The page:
Hexany Audio, Berklee-Bred Business, Blasts Off

By 
Mike Keefe-Feldman
April 9, 2014
Hexany Audio colleagues (from left to right) Juan Cortés, Andy Forsberg, Richard Ludlow, and Richard Gould

Just as many musical collaborations are forged at Berklee, so too are business partnerships. A good case in point is Hexany Audio, an audio company specializing in sound design and music for video games and interactive media that currently serves clients in San Francisco, Philadelphia, Los Angeles, Boston, Germany, New Zealand, and Australia. Hexany is manned by a small group of Berklee-trained sound designers and composers who identify themselves, lovingly, as gamers and geeks, and who are all—or will soon be—Berklee alumni.

From Classmates to Colleagues

Hexany is the brainchild of Richard Ludlow, a dual electronic production and design (EPD) and film scoring major who will be graduating in May. The ambitious Ludlow participated in five internships while at Berklee, including one with composer Lucas Vidal ’06, and came to the college with an entrepreneurial audio career in mind.

“I think immersing yourself in the industry that you want to form a business in is just paramount,” Ludlow says. “I basically learned everything I know about composition and video game audio here. Not to be the Berklee poster child or whatever, but for people wanting to do music and sound for games, there is no better place.”

In particular, Ludlow—sharing a sentiment echoed by several of his Hexany colleagues—points to Berklee associate professor Michael Sweet as his “greatest inspiration and supporting force.” Sweet and Ludlow will present at this week’s PAX East gaming conference, along with Berklee assistant professor Duncan Watt and Richard Gould ’13.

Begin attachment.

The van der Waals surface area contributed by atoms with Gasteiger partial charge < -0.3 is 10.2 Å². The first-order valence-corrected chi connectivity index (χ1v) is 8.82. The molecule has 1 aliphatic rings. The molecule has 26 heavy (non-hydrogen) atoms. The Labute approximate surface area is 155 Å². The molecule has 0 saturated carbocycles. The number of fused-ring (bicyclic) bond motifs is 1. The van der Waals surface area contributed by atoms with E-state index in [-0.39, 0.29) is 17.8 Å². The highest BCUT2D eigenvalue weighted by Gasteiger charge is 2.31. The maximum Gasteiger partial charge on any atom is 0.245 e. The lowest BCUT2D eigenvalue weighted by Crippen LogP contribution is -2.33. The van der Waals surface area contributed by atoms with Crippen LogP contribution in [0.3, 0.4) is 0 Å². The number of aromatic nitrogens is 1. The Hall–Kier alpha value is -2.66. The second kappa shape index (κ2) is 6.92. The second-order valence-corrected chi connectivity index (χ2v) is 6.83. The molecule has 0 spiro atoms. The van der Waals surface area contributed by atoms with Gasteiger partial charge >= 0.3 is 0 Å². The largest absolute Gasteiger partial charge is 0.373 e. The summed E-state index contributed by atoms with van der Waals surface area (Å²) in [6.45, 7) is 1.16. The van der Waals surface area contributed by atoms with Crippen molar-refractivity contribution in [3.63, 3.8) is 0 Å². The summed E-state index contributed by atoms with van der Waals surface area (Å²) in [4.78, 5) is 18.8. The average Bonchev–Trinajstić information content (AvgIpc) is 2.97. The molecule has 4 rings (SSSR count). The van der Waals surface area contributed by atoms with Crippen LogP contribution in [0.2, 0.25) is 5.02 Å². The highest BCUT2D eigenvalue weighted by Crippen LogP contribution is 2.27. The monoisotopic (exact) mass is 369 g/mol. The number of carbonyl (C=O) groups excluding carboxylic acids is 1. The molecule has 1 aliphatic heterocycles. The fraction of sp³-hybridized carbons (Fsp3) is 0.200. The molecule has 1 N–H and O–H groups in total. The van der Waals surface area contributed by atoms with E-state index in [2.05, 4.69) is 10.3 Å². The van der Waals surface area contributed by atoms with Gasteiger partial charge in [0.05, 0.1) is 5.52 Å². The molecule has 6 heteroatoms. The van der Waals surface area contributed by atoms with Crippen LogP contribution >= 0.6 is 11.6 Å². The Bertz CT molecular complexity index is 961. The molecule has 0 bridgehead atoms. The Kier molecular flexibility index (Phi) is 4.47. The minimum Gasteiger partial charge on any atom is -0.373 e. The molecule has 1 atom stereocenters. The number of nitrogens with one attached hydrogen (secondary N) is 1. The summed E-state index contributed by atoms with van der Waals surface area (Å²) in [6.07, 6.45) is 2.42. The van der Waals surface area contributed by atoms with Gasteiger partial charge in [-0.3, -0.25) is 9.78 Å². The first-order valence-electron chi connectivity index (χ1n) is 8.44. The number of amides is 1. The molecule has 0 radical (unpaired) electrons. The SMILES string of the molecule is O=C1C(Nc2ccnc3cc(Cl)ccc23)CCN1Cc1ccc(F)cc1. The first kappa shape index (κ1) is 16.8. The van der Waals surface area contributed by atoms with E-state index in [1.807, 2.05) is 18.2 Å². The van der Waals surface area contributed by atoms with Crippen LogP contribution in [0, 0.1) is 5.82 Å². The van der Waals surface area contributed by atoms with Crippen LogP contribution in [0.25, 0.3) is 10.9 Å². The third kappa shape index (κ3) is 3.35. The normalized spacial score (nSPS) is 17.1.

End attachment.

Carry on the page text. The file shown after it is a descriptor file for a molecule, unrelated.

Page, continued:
Gould, another dual EPD and film scoring major at Berklee, says Ludlow approached him in 2011 “with what was then sort of a shared portfolio site.” For Gould, who is from the U.K., the concept was a natural extension of his belief in the importance of advancing one’s network as opposed to just one’s individual career (with a similar rationale, Gould and Ludlow cofounded Berklee’s Sound Design Network).

After successfully recruiting Juan Cortés ’13, who hails from Colombia, Hexany began as a showcase for the trio, but in 2012, it expanded to include Andy Forsberg ’13, a film scoring major who left Berklee a year early to take a job with film composer William Ross. A fifth member of the team, Sam Ewing ’13, is now in a mutual trial period.

Each Hexany member composes music but also has a unique specialty. Gould generally focuses on sound design and orchestral music; Cortés leans toward electronic music and composition; Ewing’s sound design and composition is informed by his programming knowledge; Forsberg aims primarily at developing clients; and Ludlow runs the business.

“We started out as this collective of shared work, and now we’re transitioning to this company that is going to feed us,” Ludlow says. While there are no guarantees for any startup, these Berklee alumni think they have the right combination to take Hexany to the next level.